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A Novel and Versatile Tool for Mitral Valve Repair: The Memo 4D System

Tuesday, July 16, 2019

Torregrossa G, Williams EE, Amabile A, Puskas JD. A Novel and Versatile Tool for Mitral Valve Repair: The Memo 4D System. July 2019. doi:10.25373/ctsnet.8846252.

The Memo 4D System by LivaNova is a novel semi-rigid annuloplasty ring. Ideal for the minimally invasive approach, this ring allows neochord implantation without physical measurement or further adjustments in chordal heights, simplifying the decision process of the neochords’ length. In this video, the authors present their experience using the Memo 4D ring to repair three different types of mitral valve disease: fibroelastic deficiency (FED), Barlow’s disease, and anterior leaflet prolapse.

FED

The patient was a 55-year-old man with a history of FED who was found to have P2 chordal rupture. He presented to the authors’ institution with severe left ventricular (LV) dysfunction as well as severe mitral regurgitation. In the operating room, after exposure of the mitral valve and placement of the annular stitches, the mitral valve was tested. A prolapsing segment at P2 with an associated ruptured chord was noted. The prolapsing segment was marked and the prolapsing chord was removed. Two 5/0 polytetrafluoroethylene (PTFE) sutures were passed as figure-of-eight in the papillary head of each papillary muscle. The valve was sized and a ring was chosen based on a true ring sizing. Annular sutures were then placed through the sewing cuff of the mitral ring. It is important to make sure that the neochords are passed through the chordal window of the valve ring, as shown in the video. After the ring was lowered in final position, the holder was removed. The ultra-slim template was left in place to allow for easier securing of the annular sutures. The template was then removed, and the authors’ attention turned to the neochords.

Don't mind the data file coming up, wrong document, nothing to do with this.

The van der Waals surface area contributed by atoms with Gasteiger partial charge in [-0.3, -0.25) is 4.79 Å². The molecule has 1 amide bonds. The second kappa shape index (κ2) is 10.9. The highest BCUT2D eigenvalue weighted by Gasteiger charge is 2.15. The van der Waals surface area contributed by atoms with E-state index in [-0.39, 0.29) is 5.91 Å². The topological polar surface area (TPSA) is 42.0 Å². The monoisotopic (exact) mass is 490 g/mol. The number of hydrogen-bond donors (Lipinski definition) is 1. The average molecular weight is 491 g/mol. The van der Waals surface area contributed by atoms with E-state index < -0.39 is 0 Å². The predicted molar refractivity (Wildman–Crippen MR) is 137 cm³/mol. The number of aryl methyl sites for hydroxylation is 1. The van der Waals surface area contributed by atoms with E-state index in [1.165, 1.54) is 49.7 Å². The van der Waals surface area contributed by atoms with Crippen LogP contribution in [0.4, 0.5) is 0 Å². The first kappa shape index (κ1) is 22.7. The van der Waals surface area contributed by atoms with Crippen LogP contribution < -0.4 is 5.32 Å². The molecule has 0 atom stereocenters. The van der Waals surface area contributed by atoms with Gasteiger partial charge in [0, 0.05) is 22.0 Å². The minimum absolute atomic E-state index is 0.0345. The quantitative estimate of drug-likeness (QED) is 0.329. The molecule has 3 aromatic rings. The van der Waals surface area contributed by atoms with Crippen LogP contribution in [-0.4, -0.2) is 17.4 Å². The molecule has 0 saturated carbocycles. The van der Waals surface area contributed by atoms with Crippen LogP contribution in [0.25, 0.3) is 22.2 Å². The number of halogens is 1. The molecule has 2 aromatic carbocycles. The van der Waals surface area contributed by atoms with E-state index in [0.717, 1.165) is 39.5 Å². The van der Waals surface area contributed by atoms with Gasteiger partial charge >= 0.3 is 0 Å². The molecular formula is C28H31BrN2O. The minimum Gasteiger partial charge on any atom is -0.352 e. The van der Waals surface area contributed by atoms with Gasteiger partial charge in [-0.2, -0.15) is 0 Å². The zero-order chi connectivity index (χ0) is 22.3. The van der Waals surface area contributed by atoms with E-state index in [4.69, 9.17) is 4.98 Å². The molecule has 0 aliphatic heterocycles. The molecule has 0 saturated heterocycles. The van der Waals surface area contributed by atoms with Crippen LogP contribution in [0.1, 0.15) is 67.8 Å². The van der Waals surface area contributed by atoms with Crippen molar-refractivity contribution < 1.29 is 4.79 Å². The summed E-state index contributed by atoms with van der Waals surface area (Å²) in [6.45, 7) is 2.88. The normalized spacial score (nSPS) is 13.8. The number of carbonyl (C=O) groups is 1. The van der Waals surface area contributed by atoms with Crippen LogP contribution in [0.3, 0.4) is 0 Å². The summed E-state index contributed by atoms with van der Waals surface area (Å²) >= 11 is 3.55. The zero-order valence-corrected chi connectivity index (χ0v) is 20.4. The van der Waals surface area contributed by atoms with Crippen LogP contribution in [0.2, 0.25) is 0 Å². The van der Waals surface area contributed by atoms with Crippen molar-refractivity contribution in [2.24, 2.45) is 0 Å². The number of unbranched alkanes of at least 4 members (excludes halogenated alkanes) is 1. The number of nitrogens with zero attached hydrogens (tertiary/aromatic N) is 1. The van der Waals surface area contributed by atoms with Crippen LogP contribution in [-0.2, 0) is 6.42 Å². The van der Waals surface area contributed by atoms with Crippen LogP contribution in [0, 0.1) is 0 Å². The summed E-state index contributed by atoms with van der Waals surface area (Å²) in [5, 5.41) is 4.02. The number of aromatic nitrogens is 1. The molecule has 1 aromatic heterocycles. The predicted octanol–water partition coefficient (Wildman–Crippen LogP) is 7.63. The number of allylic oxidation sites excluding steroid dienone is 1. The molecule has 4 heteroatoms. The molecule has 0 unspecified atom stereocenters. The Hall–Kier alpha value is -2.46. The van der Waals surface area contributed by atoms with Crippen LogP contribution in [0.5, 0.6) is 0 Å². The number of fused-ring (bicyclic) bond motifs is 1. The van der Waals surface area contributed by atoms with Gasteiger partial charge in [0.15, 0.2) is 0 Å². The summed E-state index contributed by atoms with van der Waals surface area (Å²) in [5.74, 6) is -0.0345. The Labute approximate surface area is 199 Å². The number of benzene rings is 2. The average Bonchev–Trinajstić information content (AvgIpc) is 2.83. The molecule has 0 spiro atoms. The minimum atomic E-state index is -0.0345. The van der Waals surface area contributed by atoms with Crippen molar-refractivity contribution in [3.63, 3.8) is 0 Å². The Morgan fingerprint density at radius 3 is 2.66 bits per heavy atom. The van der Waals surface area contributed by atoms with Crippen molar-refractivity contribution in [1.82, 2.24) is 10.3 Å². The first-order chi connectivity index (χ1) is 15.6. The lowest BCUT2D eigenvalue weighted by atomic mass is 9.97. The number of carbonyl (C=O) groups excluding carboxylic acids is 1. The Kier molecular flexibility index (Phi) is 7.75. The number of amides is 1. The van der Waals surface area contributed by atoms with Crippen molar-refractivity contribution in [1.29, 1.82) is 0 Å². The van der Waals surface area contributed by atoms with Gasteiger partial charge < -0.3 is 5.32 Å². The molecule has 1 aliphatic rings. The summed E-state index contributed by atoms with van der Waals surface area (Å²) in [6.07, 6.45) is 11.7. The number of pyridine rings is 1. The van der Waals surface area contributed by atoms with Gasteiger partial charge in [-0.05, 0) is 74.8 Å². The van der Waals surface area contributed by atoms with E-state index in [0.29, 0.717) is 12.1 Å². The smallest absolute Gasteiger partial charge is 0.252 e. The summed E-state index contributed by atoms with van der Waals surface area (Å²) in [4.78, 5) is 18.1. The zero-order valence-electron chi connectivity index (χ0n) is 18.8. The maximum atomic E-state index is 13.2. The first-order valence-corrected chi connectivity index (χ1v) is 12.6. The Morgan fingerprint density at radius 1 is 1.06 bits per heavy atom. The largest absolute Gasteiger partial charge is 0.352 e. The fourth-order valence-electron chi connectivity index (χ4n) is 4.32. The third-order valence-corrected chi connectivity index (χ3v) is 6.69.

First, the neochord sutures were passed through the free edge of the prolapsing segment. The suture was then passed through the chordal guiding system. The chordal guiding system is comprised of multiple loops along the ring, spanning the posterior leaflet. Sutures should be passed through the loop corresponding to the anatomical location of the prolapsing segment. The neochord suture was then passed again through the free edge and through the same loop of the chordal guiding system. The sutures were then tied together and subsequently cut. After the sutures are placed, tied, and cut, there is no more adjustment required. The chordal guiding system ensures proper leaflet height. The valve was then tested, and the coaptation zone was marked.

Barlow’s Disease

The patient in the second procedure shown was a 61-year-old man with a history of Barlow’s disease, severe mitral regurgitation, and resulting pulmonary edema. The preoperative transesophageal echocardiography images showed an excess of leaflet tissue as well as a ruptured P2 chord, resulting in severe mitral regurgitation.

After exposure of the mitral valve and placement of the annular stitches, the mitral valve was analyzed to determine the mechanism of regurgitation. A voluminous thickening of the leaflet due to the excess of tissue was present. The P2 segment was prolapsing with an associated ruptured chord. A new zone of coaptation was selected and marked, and the prolapsing chord was resected.

The next step, again, was the placement of 5/0 PTFE sutures into the papillary muscle heads. Due to a large prolapsing area, two neochords were placed into the head of each papillary muscle. The anterior leaflet was sized, and in this case, a size 36 ring was selected.